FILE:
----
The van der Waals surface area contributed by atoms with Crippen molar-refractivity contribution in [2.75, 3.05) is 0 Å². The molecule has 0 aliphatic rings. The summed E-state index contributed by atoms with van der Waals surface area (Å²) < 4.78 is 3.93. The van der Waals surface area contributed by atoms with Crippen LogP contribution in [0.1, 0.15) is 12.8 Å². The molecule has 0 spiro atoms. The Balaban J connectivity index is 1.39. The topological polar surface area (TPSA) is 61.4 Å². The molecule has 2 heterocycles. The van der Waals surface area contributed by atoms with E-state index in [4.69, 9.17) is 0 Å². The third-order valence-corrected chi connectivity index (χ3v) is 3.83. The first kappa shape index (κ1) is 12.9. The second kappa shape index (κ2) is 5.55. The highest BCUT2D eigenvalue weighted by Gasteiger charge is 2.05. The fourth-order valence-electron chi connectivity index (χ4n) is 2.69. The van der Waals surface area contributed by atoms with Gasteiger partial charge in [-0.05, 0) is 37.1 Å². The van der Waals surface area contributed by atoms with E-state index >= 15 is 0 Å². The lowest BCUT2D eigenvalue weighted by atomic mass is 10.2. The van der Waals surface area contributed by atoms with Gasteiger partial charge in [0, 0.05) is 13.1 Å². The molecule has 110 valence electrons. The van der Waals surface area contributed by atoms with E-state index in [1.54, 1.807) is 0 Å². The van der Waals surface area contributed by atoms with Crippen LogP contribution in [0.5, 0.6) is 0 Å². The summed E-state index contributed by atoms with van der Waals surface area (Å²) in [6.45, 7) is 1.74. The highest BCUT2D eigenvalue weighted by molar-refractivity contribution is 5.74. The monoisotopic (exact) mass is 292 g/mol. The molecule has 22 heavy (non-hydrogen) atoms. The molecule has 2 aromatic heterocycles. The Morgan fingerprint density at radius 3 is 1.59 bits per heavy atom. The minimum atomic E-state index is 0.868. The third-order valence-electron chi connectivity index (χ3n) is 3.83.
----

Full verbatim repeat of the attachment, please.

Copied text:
The van der Waals surface area contributed by atoms with Crippen molar-refractivity contribution in [2.75, 3.05) is 0 Å². The molecule has 0 aliphatic rings. The summed E-state index contributed by atoms with van der Waals surface area (Å²) < 4.78 is 3.93. The van der Waals surface area contributed by atoms with Crippen LogP contribution in [0.1, 0.15) is 12.8 Å². The molecule has 0 spiro atoms. The Balaban J connectivity index is 1.39. The topological polar surface area (TPSA) is 61.4 Å². The molecule has 2 heterocycles. The van der Waals surface area contributed by atoms with E-state index in [4.69, 9.17) is 0 Å². The third-order valence-corrected chi connectivity index (χ3v) is 3.83. The first kappa shape index (κ1) is 12.9. The second kappa shape index (κ2) is 5.55. The highest BCUT2D eigenvalue weighted by Gasteiger charge is 2.05. The fourth-order valence-electron chi connectivity index (χ4n) is 2.69. The van der Waals surface area contributed by atoms with Gasteiger partial charge in [-0.05, 0) is 37.1 Å². The van der Waals surface area contributed by atoms with E-state index >= 15 is 0 Å². The lowest BCUT2D eigenvalue weighted by atomic mass is 10.2. The van der Waals surface area contributed by atoms with Gasteiger partial charge in [0, 0.05) is 13.1 Å². The molecule has 110 valence electrons. The van der Waals surface area contributed by atoms with E-state index in [1.54, 1.807) is 0 Å². The van der Waals surface area contributed by atoms with Crippen LogP contribution in [0.5, 0.6) is 0 Å². The summed E-state index contributed by atoms with van der Waals surface area (Å²) in [6.45, 7) is 1.74. The highest BCUT2D eigenvalue weighted by molar-refractivity contribution is 5.74. The monoisotopic (exact) mass is 292 g/mol. The molecule has 22 heavy (non-hydrogen) atoms. The molecule has 2 aromatic heterocycles. The Morgan fingerprint density at radius 3 is 1.59 bits per heavy atom. The minimum atomic E-state index is 0.868. The third-order valence-electron chi connectivity index (χ3n) is 3.83.